Last month's lazy update got me thinking a little bit about how I could be lazy more often. I ended up focusing most of my February development efforts on that mission: AUTOMATE ALL THE THINGS.
I send quite a few emails through IntroCave, but only a few were automated (registration and order emails). I started sending out a monthly newsletter when I took over the site, but new signups weren't automatically going into the email list. I've been doing that manually—every month, I would export new signups from the database and run a ruby script to add those to the mailing list 100 at a time. Mailgun doesn't automatically unsubscribe bounced emails, so I would then go and export all the bounces and run another script to add them to my list as unsubscribes. It's not the hardest task in the world, but it's a great example of something a human shouldn't need to do.
Adding new users to the right email list is just a single API call, so it's a bit embarrassing that it took this long to wire that up. Handling the bounces required a bit more thought. I ended up hooking up a new route to listen to Mailgun's webhooks and then firing off an API call to update bounced emails to be globally unsubscribed. Side note: one of my long-running initiatives is to start sending some lifecycle emails (registration help, welcome sequence, cart abandonment, order follow-ups). That makes this code a double whammy in that I'll save about a half-hour each month and it will lay the groundwork for some other things I want to build.
In February, I got 38 support requests. For roughly half of those, I ended up sending the customer a coupon to do another render (recreating an old lost video, changing some text, render errors). I've sent enough of those emails that I can write one from scratch pretty quickly... but I don't actually need to type out the same thing over and over again and attach the same helper graphic over and over again. This month I finally set up a template (Gmail calls them a "canned response"). HubSpot has a mostly up-to-date article on setting up canned responses.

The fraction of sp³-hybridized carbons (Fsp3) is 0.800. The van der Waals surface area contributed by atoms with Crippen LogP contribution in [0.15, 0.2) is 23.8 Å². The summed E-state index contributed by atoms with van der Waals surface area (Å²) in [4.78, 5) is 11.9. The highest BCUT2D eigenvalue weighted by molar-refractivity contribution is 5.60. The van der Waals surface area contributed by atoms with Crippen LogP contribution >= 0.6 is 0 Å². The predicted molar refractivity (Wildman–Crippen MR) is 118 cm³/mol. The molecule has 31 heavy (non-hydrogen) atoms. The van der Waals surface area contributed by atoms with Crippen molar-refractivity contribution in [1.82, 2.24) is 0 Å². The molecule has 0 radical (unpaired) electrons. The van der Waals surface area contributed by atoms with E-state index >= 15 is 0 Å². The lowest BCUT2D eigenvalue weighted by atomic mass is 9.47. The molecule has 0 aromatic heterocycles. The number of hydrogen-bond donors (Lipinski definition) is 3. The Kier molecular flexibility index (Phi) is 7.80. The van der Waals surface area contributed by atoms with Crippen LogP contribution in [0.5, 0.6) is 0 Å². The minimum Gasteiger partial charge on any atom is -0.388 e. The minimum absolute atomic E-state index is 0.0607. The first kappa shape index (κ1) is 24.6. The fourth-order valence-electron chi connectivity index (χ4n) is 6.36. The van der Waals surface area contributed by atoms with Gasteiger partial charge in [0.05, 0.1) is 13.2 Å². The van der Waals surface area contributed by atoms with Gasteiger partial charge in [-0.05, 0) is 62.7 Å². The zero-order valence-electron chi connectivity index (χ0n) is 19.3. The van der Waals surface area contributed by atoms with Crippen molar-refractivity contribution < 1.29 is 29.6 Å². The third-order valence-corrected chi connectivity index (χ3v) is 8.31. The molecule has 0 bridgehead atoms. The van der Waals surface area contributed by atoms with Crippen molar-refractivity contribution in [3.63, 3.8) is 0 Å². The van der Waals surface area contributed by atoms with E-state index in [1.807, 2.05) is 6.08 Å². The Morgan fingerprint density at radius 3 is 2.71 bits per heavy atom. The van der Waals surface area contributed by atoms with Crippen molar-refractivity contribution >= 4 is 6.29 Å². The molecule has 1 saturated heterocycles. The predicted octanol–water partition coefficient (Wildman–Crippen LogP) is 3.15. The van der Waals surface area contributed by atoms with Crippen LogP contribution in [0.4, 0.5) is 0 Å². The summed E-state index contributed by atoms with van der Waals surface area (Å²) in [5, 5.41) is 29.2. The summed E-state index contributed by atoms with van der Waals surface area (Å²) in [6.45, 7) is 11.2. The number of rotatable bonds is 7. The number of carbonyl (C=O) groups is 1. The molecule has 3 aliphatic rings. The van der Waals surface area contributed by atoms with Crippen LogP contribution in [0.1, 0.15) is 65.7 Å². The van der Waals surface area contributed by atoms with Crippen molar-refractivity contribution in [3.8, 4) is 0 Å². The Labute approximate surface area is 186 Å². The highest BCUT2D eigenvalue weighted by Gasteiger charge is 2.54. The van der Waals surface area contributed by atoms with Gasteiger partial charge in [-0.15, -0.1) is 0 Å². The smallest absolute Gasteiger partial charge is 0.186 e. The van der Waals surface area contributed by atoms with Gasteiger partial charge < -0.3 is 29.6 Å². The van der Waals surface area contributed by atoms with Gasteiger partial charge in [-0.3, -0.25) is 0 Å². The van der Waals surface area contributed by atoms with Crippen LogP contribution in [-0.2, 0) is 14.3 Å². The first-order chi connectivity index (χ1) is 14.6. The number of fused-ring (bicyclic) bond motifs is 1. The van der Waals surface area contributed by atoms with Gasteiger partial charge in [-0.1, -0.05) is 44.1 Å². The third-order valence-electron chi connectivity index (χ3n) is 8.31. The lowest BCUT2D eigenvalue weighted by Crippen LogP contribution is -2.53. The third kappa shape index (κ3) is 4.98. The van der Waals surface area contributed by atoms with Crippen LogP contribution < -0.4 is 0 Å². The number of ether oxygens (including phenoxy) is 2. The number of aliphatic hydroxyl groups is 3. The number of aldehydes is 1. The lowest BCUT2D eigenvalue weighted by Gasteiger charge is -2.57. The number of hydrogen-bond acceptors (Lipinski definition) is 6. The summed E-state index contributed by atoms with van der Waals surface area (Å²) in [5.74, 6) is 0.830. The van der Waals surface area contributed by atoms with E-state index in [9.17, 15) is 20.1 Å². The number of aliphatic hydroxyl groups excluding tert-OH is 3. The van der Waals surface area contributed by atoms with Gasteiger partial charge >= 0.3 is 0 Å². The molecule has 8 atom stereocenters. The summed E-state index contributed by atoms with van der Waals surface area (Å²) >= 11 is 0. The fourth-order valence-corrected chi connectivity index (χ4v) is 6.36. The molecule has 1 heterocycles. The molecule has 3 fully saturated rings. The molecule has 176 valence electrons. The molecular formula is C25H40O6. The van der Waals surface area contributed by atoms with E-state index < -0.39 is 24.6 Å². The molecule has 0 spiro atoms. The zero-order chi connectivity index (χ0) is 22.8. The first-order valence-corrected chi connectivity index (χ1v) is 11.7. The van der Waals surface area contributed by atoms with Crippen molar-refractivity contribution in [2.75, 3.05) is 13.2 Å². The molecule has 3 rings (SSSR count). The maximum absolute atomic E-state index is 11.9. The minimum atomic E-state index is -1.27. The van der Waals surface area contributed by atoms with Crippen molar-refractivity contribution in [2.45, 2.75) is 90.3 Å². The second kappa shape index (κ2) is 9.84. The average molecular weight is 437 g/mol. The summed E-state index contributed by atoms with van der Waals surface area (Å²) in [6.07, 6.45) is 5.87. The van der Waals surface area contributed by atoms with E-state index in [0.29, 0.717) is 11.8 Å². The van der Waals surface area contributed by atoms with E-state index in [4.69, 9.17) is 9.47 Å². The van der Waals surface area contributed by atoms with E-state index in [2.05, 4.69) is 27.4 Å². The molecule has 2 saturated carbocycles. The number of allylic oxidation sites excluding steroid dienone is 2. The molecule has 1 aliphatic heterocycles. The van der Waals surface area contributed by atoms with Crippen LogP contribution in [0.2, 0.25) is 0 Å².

I still need to make a coupon and fill in a bit of text to respond to their specific issue, but I'm hoping my average time-per-response will go from something like 5 minutes to more like 2 minutes. That's an hour or two each month!
I post these recaps near the beginning of each month. I like to include a few stats at the bottom of these posts—top searches, top keywords, and the top-selling previews from the previous month. The searches and keywords come from Google Analytics. I could probably create a report for these in Google Analytics, but I like poking through this data at least once a month anyway.
The "Top Intro Videos" list is a bit more obnoxious. I manually run a SQL query (updating the dates to be last month's start/end) to pull the top 3 videos, but then I need to manually fill in the image, title, and copy for all those videos. This means looking up the template in the database and then copy/pasting about eight fields manually. This is a task that's much better suited to a computer. I went into my admin code and added a new view that renders these for the last 3 months. Using Chrome, I can just inspect a "row" of data and copy the pre-generated HTML instead of writing this by hand each month. I expect will save me around 15-20 minutes every month!
When you add up all these minor improvements, it should save me 2-3 hours each month. That hardly seems worth blogging about, but for me side hustles are all about small incremental improvements. If I can keep chipping away on a bunch of different channels at once (marketing, conversion rates, server stability, customer support), the site will continue to grow in value. Someday it might not be a side hustle!
Top Intro Videos in February